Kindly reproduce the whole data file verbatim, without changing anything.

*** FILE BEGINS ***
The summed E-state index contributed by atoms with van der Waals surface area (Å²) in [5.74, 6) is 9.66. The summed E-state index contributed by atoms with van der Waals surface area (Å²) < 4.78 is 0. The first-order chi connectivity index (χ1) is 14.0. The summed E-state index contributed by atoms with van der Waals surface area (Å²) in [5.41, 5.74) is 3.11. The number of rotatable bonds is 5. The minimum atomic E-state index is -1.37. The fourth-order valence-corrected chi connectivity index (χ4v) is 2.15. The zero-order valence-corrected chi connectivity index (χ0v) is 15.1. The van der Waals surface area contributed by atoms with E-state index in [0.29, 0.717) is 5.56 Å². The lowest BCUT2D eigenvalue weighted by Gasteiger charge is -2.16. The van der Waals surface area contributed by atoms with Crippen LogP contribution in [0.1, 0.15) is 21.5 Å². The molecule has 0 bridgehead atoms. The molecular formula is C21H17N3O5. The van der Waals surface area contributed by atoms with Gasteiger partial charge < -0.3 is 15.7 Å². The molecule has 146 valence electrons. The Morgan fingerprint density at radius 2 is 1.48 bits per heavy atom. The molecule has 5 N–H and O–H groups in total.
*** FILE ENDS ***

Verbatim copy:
The summed E-state index contributed by atoms with van der Waals surface area (Å²) in [5.74, 6) is 9.66. The summed E-state index contributed by atoms with van der Waals surface area (Å²) < 4.78 is 0. The first-order chi connectivity index (χ1) is 14.0. The summed E-state index contributed by atoms with van der Waals surface area (Å²) in [5.41, 5.74) is 3.11. The number of rotatable bonds is 5. The minimum atomic E-state index is -1.37. The fourth-order valence-corrected chi connectivity index (χ4v) is 2.15. The zero-order valence-corrected chi connectivity index (χ0v) is 15.1. The van der Waals surface area contributed by atoms with E-state index in [0.29, 0.717) is 5.56 Å². The lowest BCUT2D eigenvalue weighted by Gasteiger charge is -2.16. The van der Waals surface area contributed by atoms with Crippen LogP contribution in [0.1, 0.15) is 21.5 Å². The molecule has 0 bridgehead atoms. The molecular formula is C21H17N3O5. The van der Waals surface area contributed by atoms with Gasteiger partial charge < -0.3 is 15.7 Å². The molecule has 146 valence electrons. The Morgan fingerprint density at radius 2 is 1.48 bits per heavy atom. The molecule has 5 N–H and O–H groups in total.